Brava Employees Hack a Crème Brûlée Custom Cook Recipe

Have you tried the Custom Cooks feature on Brava? Once you get the hang of our preset recipe programs (that were developed by our Recipe & Development team), you can create your own recipes and share them with others on Brava’s Facebook Community.

This week at Brava HQ, our staff participated in a “Custom Cooks” competition in which the company developed eight new custom cooks recipes, including this one for Crème Brûlée. The R&D team voted it as the best recipe in terms of taste and recipe innovation. Cody Peterson, Quality Assurance & Content Systems Manager, explains below how he and his team developed the recipe and what it took to get it to succeed.

Here’s the link to the custom cook code: Crème Brûlée

Traditionally, crème brûlée is baked in a water bath at a low temperature in a conventional oven, then cooled in the fridge. Before serving, granulated sugar is caramelized on top of the custard with a blowtorch. This seemed a little too time intensive and difficult for normal people (like us at Brava). 

We wanted to find a way to make impressive, high-quality crème brûlée in the Brava as quickly and easily as possible. After an entire weekend of testing (roughly 18 hours), we ended up with a very simple Custom Cook that only requires a 30 minute bake at 350°F with a single Pause step at 15 minutes to remove the caramelized sugar cups. It should be emphasized that this particular recipe was one that the R&D team did not believe was possible.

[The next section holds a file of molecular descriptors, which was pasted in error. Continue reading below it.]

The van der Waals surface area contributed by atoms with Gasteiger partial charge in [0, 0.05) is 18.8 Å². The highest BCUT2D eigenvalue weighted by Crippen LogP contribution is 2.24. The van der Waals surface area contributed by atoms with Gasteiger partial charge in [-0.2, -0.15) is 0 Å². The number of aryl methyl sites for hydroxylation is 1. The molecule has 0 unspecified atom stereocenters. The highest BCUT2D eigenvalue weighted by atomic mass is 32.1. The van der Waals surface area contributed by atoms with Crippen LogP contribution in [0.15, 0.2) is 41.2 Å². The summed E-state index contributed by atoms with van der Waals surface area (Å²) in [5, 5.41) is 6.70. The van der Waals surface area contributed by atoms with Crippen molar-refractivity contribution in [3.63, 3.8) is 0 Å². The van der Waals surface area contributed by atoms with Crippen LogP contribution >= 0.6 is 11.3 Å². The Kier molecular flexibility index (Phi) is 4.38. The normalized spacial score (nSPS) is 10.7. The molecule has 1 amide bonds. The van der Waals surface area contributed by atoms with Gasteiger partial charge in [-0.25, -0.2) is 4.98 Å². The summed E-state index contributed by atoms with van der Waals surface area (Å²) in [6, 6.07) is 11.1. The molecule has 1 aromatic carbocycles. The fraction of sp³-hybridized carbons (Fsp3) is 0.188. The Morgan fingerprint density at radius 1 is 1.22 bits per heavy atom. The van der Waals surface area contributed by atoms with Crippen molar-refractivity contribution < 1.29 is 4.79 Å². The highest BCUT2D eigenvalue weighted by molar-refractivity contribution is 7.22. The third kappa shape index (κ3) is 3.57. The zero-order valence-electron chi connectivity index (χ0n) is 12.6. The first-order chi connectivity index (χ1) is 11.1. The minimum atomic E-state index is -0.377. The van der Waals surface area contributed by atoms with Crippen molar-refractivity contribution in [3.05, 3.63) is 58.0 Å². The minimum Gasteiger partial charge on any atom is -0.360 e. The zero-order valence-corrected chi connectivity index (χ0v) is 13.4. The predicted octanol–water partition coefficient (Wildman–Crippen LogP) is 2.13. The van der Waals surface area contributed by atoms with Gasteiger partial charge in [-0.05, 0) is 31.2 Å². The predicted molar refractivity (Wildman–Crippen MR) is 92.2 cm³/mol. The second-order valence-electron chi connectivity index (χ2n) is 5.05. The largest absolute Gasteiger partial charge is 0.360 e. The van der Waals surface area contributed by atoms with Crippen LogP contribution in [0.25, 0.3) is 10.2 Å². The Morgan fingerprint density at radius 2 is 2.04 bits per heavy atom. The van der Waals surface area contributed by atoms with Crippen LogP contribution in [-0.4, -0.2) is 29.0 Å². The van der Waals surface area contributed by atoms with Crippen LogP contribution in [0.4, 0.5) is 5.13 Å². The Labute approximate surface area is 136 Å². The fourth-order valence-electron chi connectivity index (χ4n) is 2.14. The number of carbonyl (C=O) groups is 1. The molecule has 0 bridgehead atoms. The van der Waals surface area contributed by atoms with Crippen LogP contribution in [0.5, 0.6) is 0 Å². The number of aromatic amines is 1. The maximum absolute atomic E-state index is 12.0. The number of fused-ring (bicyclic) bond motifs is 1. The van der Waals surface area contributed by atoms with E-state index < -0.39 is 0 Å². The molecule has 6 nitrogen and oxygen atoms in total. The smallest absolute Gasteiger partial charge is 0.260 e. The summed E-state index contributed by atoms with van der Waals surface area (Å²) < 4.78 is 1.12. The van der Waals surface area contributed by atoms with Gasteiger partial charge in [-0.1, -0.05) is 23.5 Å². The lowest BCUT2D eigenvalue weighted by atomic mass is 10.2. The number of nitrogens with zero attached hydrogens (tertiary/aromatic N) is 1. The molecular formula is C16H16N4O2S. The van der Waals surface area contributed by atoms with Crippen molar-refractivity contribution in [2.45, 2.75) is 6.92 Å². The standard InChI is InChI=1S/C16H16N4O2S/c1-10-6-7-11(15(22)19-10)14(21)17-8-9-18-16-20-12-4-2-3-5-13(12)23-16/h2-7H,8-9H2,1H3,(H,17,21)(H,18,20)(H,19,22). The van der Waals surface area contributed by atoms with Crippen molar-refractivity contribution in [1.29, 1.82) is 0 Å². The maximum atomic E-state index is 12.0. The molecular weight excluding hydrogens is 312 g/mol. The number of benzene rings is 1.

Figuring out how to bake the custard cups was easy. The hard part was figuring out how to caramelize the sugar onto the custard. We tried several different ways of searing the sugar onto the custard, however we abandoned those methods because they were not easily replicable. 

Instead, we ended up placing the custard in three disposable aluminum cups on the back of the metal tray and adding three disposable aluminum cups in the front, each filled with 1 teaspoon of sugar. In our final experiments, we found that the sugar actually caramelized during the 350°F bake — no searing needed. Sugar will caramelize at 340°F, which takes about 15 minutes to achieve in the 350°F chamber.

The recipe was intended to be made in aluminum cups, but we also tested baking the custards in ceramic ramekins (the sugar is still baked in the aluminum cups). However, there is one caveat. You will need to bake the sugar for the full 30 minutes instead of just 15 minutes.

Once cooked, the custards go into the fridge to chill and the caramelized sugar discs solidify at room temperature. Then, the discs are transferred on top of the custards and voila!

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